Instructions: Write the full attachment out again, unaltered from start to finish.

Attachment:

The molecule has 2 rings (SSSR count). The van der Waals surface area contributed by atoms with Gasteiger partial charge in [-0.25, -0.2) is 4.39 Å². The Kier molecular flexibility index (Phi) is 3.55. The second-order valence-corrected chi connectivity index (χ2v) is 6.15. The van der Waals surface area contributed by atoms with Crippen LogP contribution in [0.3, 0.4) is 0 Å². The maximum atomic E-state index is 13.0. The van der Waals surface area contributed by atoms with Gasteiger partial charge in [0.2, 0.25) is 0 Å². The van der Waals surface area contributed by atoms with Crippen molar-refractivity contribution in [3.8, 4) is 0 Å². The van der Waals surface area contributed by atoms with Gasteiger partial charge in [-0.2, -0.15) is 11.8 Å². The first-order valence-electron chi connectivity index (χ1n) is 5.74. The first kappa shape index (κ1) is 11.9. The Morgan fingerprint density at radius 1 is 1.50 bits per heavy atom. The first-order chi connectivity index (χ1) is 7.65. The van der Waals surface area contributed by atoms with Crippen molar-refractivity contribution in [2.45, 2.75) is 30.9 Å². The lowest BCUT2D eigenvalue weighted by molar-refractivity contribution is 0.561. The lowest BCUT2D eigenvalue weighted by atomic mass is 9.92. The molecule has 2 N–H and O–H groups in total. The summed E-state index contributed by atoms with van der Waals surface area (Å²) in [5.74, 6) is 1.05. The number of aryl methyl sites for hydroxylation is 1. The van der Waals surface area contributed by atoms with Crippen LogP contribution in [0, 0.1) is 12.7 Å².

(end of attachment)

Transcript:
The molecule has 2 rings (SSSR count). The van der Waals surface area contributed by atoms with Gasteiger partial charge in [-0.25, -0.2) is 4.39 Å². The Kier molecular flexibility index (Phi) is 3.55. The second-order valence-corrected chi connectivity index (χ2v) is 6.15. The van der Waals surface area contributed by atoms with Crippen LogP contribution in [0.3, 0.4) is 0 Å². The maximum atomic E-state index is 13.0. The van der Waals surface area contributed by atoms with Gasteiger partial charge in [0.2, 0.25) is 0 Å². The van der Waals surface area contributed by atoms with Crippen molar-refractivity contribution in [3.8, 4) is 0 Å². The van der Waals surface area contributed by atoms with Gasteiger partial charge in [-0.2, -0.15) is 11.8 Å². The first-order valence-electron chi connectivity index (χ1n) is 5.74. The first kappa shape index (κ1) is 11.9. The Morgan fingerprint density at radius 1 is 1.50 bits per heavy atom. The first-order chi connectivity index (χ1) is 7.65. The van der Waals surface area contributed by atoms with Crippen molar-refractivity contribution in [2.45, 2.75) is 30.9 Å². The lowest BCUT2D eigenvalue weighted by molar-refractivity contribution is 0.561. The lowest BCUT2D eigenvalue weighted by atomic mass is 9.92. The molecule has 2 N–H and O–H groups in total. The summed E-state index contributed by atoms with van der Waals surface area (Å²) in [5.74, 6) is 1.05. The number of aryl methyl sites for hydroxylation is 1. The van der Waals surface area contributed by atoms with Crippen LogP contribution in [0, 0.1) is 12.7 Å².